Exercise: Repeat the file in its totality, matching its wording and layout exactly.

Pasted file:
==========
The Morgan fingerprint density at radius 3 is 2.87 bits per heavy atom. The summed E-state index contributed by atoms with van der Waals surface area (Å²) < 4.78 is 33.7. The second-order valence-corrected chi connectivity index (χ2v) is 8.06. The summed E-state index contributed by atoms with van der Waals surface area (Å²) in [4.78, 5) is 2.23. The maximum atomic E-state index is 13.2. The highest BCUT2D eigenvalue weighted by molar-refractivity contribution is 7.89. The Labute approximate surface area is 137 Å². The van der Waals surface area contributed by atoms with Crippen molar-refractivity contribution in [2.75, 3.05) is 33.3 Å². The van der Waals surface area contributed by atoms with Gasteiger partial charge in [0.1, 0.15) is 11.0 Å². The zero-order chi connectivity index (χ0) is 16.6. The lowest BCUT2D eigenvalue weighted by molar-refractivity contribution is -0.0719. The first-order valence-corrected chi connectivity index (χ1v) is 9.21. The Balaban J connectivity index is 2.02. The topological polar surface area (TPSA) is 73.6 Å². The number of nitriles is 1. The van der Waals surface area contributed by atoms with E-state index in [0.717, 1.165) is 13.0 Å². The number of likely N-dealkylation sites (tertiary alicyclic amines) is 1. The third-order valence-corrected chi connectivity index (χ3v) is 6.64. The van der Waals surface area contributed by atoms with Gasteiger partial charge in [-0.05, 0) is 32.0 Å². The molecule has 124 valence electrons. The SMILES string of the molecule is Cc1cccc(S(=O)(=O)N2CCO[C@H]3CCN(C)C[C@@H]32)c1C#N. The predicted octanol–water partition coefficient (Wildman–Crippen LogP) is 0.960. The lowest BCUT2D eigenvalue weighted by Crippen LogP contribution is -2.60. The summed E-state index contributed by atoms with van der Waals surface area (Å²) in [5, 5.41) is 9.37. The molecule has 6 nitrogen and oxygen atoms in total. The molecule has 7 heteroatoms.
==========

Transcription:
The Morgan fingerprint density at radius 3 is 2.87 bits per heavy atom. The summed E-state index contributed by atoms with van der Waals surface area (Å²) < 4.78 is 33.7. The second-order valence-corrected chi connectivity index (χ2v) is 8.06. The summed E-state index contributed by atoms with van der Waals surface area (Å²) in [4.78, 5) is 2.23. The maximum atomic E-state index is 13.2. The highest BCUT2D eigenvalue weighted by molar-refractivity contribution is 7.89. The Labute approximate surface area is 137 Å². The van der Waals surface area contributed by atoms with Crippen molar-refractivity contribution in [2.75, 3.05) is 33.3 Å². The van der Waals surface area contributed by atoms with Gasteiger partial charge in [0.1, 0.15) is 11.0 Å². The zero-order chi connectivity index (χ0) is 16.6. The lowest BCUT2D eigenvalue weighted by molar-refractivity contribution is -0.0719. The first-order valence-corrected chi connectivity index (χ1v) is 9.21. The Balaban J connectivity index is 2.02. The topological polar surface area (TPSA) is 73.6 Å². The number of nitriles is 1. The van der Waals surface area contributed by atoms with E-state index in [0.717, 1.165) is 13.0 Å². The number of likely N-dealkylation sites (tertiary alicyclic amines) is 1. The third-order valence-corrected chi connectivity index (χ3v) is 6.64. The van der Waals surface area contributed by atoms with Gasteiger partial charge in [-0.05, 0) is 32.0 Å². The molecule has 124 valence electrons. The SMILES string of the molecule is Cc1cccc(S(=O)(=O)N2CCO[C@H]3CCN(C)C[C@@H]32)c1C#N. The predicted octanol–water partition coefficient (Wildman–Crippen LogP) is 0.960. The lowest BCUT2D eigenvalue weighted by Crippen LogP contribution is -2.60. The summed E-state index contributed by atoms with van der Waals surface area (Å²) in [5, 5.41) is 9.37. The molecule has 6 nitrogen and oxygen atoms in total. The molecule has 7 heteroatoms.